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Cosmic rays trace Sun's journey through space
Scientists may have a new tool to help them work out what sort of environment the solar system's been experiencing during its journey through our galaxy, the Milky Way.

It takes the Sun and its family of planets about 220 million years to complete each orbit of the galaxy, but it can be quite difficult to detect the local interstellar medium which the solar system's travelling through, because it's so tenuous and emits very little light.

During this galactic journey the solar system passes through different types of interstellar medium with different compositions, densities and ionization levels such as galactic clouds of atomic hydrogen, with densities of just two atoms per ten square centimetres.

As tenuous as it sounds, this can still affect the size and shape of the heliosphere, the Sun's ionized area of influence dominated by the solar wind and magnetic field.
Tracing the journey in the rocks

Now Priscilla Frisch from the University of Chicago and Hans-Reinhard Mueller from Dartmouth College in Hanover, believe changes in the isotopes of some elements in Earth's geologic record could hold clues about this journey and consequently the local galactic environment.

Writing on the pre-press website, Frisch and Mueller say radioisotopes like carbon 14 and beryllium 10 are created when cosmic rays from outside our solar system slam into atomic nuclei in elements on Earth.

But factors such as the strength and shape of the Earth's magnetic field and the solar wind emanating from the Sun, affect the number of cosmic rays reaching Earth.
Galactic clouds

Frisch and Mueller hypothesise if solar winds can do this, other things like galactic clouds in the interstellar medium (which the solar system goes through) could also show up in the paleorecord.

They say measuring these isotopes may let scientists know where the solar system has been.

Frisch and Mueller admit their conclusions are speculative, but believe there's evidence in the past 2 to 3 thousand years of a change in the local flux which seems to correlate with when the solar system entered the local interstellar cloud-cluster, a grouping of tiny clouds of atomic hydrogen which we are still travelling through.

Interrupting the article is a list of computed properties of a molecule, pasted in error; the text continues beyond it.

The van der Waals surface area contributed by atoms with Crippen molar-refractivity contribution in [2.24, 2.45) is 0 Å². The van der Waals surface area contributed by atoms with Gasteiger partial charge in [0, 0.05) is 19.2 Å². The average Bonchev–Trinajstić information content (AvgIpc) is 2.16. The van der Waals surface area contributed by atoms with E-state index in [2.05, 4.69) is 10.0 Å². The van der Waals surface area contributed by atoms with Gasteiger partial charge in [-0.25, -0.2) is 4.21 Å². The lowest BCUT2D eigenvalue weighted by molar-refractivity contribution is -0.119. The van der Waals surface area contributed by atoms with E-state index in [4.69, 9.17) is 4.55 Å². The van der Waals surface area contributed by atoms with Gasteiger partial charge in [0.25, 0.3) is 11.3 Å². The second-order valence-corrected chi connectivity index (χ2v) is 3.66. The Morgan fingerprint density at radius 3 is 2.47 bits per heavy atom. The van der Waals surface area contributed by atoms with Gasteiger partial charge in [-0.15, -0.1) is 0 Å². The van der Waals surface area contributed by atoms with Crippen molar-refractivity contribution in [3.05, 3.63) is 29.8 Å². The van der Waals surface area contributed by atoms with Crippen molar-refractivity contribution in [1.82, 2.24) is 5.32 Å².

Frisch and Mueller also claim there's evidence of an earlier event about 18 thousand to 24 thousand years ago when the radio isotope levels also changed; and which seems to correspond with another cloud the solar system travelled through at the time.

Professor Naomi McClure-Griffiths from the University of Sydney and the CSIRO says it's a neat paper and an idea which demands follow up.

"The most interesting aspect of the work is how the shape of the heliosphere and heliopause relate to the interstellar environment around us.

She says travelling through the different galactic clouds changes the heliosphere.

"If the Sun travels through a very dense cloud of gas, the heliosphere would shrink down to something so small, the Earth's orbit could actually take us outside the heliopause, the boundary between the heliosphere and the interstellar medium", says McClure-Griffiths.

In that case, only the Earth's magnetic field would protect the planet from cosmic rays.

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